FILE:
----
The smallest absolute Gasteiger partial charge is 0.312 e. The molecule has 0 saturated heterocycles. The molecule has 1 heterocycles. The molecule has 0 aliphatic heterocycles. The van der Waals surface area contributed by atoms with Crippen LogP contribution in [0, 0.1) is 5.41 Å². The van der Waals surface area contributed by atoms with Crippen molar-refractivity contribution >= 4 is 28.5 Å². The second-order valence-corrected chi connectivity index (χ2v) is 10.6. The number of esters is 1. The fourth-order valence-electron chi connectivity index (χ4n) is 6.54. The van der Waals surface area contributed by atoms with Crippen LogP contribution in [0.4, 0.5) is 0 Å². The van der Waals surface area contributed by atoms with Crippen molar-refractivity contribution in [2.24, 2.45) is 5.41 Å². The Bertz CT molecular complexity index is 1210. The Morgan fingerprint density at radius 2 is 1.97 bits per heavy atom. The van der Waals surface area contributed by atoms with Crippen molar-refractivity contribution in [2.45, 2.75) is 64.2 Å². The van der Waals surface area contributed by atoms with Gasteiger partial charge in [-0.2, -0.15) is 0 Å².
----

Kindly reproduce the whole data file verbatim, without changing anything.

The smallest absolute Gasteiger partial charge is 0.312 e. The molecule has 0 saturated heterocycles. The molecule has 1 heterocycles. The molecule has 0 aliphatic heterocycles. The van der Waals surface area contributed by atoms with Crippen LogP contribution in [0, 0.1) is 5.41 Å². The van der Waals surface area contributed by atoms with Crippen molar-refractivity contribution >= 4 is 28.5 Å². The second-order valence-corrected chi connectivity index (χ2v) is 10.6. The number of esters is 1. The fourth-order valence-electron chi connectivity index (χ4n) is 6.54. The van der Waals surface area contributed by atoms with Crippen LogP contribution in [0.4, 0.5) is 0 Å². The van der Waals surface area contributed by atoms with Crippen molar-refractivity contribution in [2.24, 2.45) is 5.41 Å². The Bertz CT molecular complexity index is 1210. The Morgan fingerprint density at radius 2 is 1.97 bits per heavy atom. The van der Waals surface area contributed by atoms with Crippen molar-refractivity contribution in [2.45, 2.75) is 64.2 Å². The van der Waals surface area contributed by atoms with Gasteiger partial charge in [-0.2, -0.15) is 0 Å².